Oral Frictional Hyperkeratosis Workup

Updated: Feb 19, 2021
  • Author: Jose Luis Tapia, DDS; Chief Editor: Jeff Burgess, DDS, MSD  more...
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Workup

Other Tests

In some cases, the clinical presentation of oral frictional keratosis mimics potentially malignant oral lesions and oral cancer. New optical visualization devices have been developed as an adjunctive aid to a conventional clinical examination for differentiating between benign and malignant mucosal disorders. [25] These optical devices include the use of autofluorescence, multispectral fluorescence and reflectance, diffused white light with acetic acid rinse, and chemiluminescence with acetic acid rinse. [26] At the present time, well-designed clinical trials are not available to confirm the value of these devices for improved specificity and sensitivity in a general patient population. [26]

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Procedures

The diagnosis of frictional hyperkeratinization is typically made based on a detailed clinical examination and the finding of an oral habit or some other agent that has produced the chronic, low-grade irritation of the mucosa. In patients in whom the clinical evidence for frictional keratosis is equivocal or the appearance of the lesion is atypical, a biopsy of the tissue is indicated.

Premalignant and malignant conditions of the oral cavity most often appear benign, and using the clinical history and examination findings alone does not ensure the precise histologic nature of any oral lesion. In most cases, removal of the chronic irritation reverses frictional keratosis in 1-3 weeks.

If any doubt exists concerning a particular lesion or if residual keratotic foci persist despite the removal of the causative factor, then a biopsy is indicated. Most often, this should be a conventional scalpel biopsy.

The use of exfoliative cytology for the collection of cells is not usually appropriate because the frictional keratosis lesion, by definition, shows increased keratin on the surface, which makes the harvesting of the intermediate layer and basal cells much more difficult.

A oral brush biopsy may be used; however, because the thick surface layer of keratin is a barrier, moderate pressure must be applied in order to ensure that an adequate sampling of basal cells is obtained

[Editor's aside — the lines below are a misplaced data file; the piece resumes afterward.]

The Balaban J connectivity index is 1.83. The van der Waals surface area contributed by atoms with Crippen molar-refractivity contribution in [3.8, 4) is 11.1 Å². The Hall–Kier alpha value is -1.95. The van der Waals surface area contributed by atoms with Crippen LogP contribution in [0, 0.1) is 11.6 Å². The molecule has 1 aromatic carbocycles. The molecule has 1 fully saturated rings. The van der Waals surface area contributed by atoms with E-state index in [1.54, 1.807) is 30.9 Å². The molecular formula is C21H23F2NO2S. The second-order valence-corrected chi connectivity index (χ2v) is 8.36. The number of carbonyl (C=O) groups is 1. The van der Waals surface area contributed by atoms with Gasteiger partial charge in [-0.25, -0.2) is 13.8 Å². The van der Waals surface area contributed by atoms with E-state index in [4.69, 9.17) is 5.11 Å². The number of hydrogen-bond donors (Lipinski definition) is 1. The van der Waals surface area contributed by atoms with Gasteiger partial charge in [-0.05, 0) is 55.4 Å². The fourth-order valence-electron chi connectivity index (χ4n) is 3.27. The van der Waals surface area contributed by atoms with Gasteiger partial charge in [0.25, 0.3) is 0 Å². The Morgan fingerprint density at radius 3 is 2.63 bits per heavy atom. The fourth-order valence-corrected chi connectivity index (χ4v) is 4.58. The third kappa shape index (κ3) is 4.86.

Important to note is that a definitive diagnosis cannot be obtained from an oral brush biopsy specimen. Only a scalpel biopsy can provide an accurate diagnosis of the white lesion in question.

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Histologic Findings

The oral mucosa is lined by stratified squamous epithelium that exhibits topographical differences correlated with specific physical demands or a higher degree of specialization. For example, the epithelium lining the floor of the mouth, the ventral side of the tongue, the buccal mucosa, and the soft palate is usually nonkeratinized; however, the gingiva and hard palate are keratinized.

Frictional keratosis shows hyperkeratinization (either hyperorthokeratinization or hyperparakeratinization) and acanthosis as the main microscopic features of the surface epithelium (see images below).

Low-power view of stratified squamous epithelium w Low-power view of stratified squamous epithelium with marked hyperkeratinization, acanthosis, and a prominent granular cell layer. Courtesy of Catherine M. Flaitz, DDS and Alfredo Aguirre, DDS.
High-power view of the surface keratin layer and a High-power view of the surface keratin layer and a prominent granular cell layer. Courtesy of Catherine M. Flaitz, DDS and Alfredo Aguirre, DDS.

The epithelial surface may be smooth, corrugated, or ragged, with multiple keratin projections. Bacterial colonies are frequently found attached to the surface when it is irregular or shaggy. Often, a prominent granular cell layer is present. Occasionally, vacuolated cells can be seen in the upper spinous cell layer, especially in patients with cheek-biting keratosis. The underlying dense, fibrous connective tissue may demonstrate a patchy chronic inflammatory infiltrate. The terms focal keratosis or focal hyperkeratosis are frequently used for the histopathologic diagnosis. Frictional keratosis is a clinical term that conveys the cause and effect of the condition.

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